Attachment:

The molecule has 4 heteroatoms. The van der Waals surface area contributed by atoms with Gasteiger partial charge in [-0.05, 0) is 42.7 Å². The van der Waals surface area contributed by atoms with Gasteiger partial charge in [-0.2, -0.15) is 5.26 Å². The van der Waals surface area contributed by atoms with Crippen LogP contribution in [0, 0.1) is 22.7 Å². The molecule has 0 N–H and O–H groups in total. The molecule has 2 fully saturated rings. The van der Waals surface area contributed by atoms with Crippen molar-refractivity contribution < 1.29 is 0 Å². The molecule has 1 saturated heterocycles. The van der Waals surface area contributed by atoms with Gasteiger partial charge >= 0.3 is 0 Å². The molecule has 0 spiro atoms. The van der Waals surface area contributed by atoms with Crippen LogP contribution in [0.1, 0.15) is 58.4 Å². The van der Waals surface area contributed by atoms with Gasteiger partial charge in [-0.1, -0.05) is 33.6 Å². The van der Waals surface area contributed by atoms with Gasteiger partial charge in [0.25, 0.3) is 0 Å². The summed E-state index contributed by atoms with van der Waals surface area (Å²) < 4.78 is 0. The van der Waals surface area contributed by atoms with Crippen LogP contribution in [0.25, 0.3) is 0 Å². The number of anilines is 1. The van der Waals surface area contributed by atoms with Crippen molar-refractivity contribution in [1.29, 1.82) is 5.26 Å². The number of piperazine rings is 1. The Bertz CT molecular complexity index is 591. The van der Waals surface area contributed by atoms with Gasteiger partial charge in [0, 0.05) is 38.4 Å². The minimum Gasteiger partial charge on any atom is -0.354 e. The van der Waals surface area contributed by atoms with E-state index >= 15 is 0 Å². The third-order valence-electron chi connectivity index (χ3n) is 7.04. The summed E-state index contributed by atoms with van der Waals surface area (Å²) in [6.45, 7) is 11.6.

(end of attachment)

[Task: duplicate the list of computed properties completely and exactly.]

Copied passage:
The molecule has 4 heteroatoms. The van der Waals surface area contributed by atoms with Gasteiger partial charge in [-0.05, 0) is 42.7 Å². The van der Waals surface area contributed by atoms with Gasteiger partial charge in [-0.2, -0.15) is 5.26 Å². The van der Waals surface area contributed by atoms with Crippen LogP contribution in [0, 0.1) is 22.7 Å². The molecule has 0 N–H and O–H groups in total. The molecule has 2 fully saturated rings. The van der Waals surface area contributed by atoms with Crippen molar-refractivity contribution < 1.29 is 0 Å². The molecule has 1 saturated heterocycles. The van der Waals surface area contributed by atoms with Gasteiger partial charge >= 0.3 is 0 Å². The molecule has 0 spiro atoms. The van der Waals surface area contributed by atoms with Crippen LogP contribution in [0.1, 0.15) is 58.4 Å². The van der Waals surface area contributed by atoms with Gasteiger partial charge in [-0.1, -0.05) is 33.6 Å². The van der Waals surface area contributed by atoms with Gasteiger partial charge in [0.25, 0.3) is 0 Å². The summed E-state index contributed by atoms with van der Waals surface area (Å²) < 4.78 is 0. The van der Waals surface area contributed by atoms with Crippen LogP contribution in [0.25, 0.3) is 0 Å². The number of anilines is 1. The van der Waals surface area contributed by atoms with Crippen molar-refractivity contribution in [1.29, 1.82) is 5.26 Å². The number of piperazine rings is 1. The Bertz CT molecular complexity index is 591. The van der Waals surface area contributed by atoms with Gasteiger partial charge in [0, 0.05) is 38.4 Å². The minimum Gasteiger partial charge on any atom is -0.354 e. The van der Waals surface area contributed by atoms with E-state index >= 15 is 0 Å². The third-order valence-electron chi connectivity index (χ3n) is 7.04. The summed E-state index contributed by atoms with van der Waals surface area (Å²) in [6.45, 7) is 11.6.